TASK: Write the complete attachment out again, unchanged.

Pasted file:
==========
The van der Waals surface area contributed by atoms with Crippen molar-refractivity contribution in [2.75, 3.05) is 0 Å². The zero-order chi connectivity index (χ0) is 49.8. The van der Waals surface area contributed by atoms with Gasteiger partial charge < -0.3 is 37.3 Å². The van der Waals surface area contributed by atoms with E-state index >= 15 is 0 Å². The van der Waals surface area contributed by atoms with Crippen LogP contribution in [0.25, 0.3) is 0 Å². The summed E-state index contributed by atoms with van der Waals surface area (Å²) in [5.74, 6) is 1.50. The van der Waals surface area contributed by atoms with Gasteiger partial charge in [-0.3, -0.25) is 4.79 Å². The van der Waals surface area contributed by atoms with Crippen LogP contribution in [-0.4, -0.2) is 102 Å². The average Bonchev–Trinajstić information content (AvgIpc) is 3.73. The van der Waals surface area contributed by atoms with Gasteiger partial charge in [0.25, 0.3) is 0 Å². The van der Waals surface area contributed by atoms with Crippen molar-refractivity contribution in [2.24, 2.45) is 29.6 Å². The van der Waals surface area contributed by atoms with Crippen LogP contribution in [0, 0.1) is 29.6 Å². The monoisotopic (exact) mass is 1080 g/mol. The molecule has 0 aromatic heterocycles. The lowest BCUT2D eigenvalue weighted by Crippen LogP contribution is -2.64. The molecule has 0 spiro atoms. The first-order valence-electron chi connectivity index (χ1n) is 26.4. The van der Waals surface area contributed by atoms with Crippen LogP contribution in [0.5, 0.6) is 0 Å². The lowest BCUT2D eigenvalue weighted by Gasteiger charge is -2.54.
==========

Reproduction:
The van der Waals surface area contributed by atoms with Crippen molar-refractivity contribution in [2.75, 3.05) is 0 Å². The zero-order chi connectivity index (χ0) is 49.8. The van der Waals surface area contributed by atoms with Gasteiger partial charge < -0.3 is 37.3 Å². The van der Waals surface area contributed by atoms with E-state index >= 15 is 0 Å². The van der Waals surface area contributed by atoms with Crippen LogP contribution in [0.25, 0.3) is 0 Å². The summed E-state index contributed by atoms with van der Waals surface area (Å²) in [5.74, 6) is 1.50. The van der Waals surface area contributed by atoms with Gasteiger partial charge in [-0.3, -0.25) is 4.79 Å². The van der Waals surface area contributed by atoms with Crippen LogP contribution in [-0.4, -0.2) is 102 Å². The average Bonchev–Trinajstić information content (AvgIpc) is 3.73. The van der Waals surface area contributed by atoms with Gasteiger partial charge in [0.25, 0.3) is 0 Å². The van der Waals surface area contributed by atoms with Crippen molar-refractivity contribution in [2.24, 2.45) is 29.6 Å². The van der Waals surface area contributed by atoms with Crippen LogP contribution in [0, 0.1) is 29.6 Å². The monoisotopic (exact) mass is 1080 g/mol. The molecule has 0 aromatic heterocycles. The lowest BCUT2D eigenvalue weighted by Crippen LogP contribution is -2.64. The molecule has 0 spiro atoms. The first-order valence-electron chi connectivity index (χ1n) is 26.4. The van der Waals surface area contributed by atoms with Crippen LogP contribution in [0.5, 0.6) is 0 Å². The lowest BCUT2D eigenvalue weighted by Gasteiger charge is -2.54.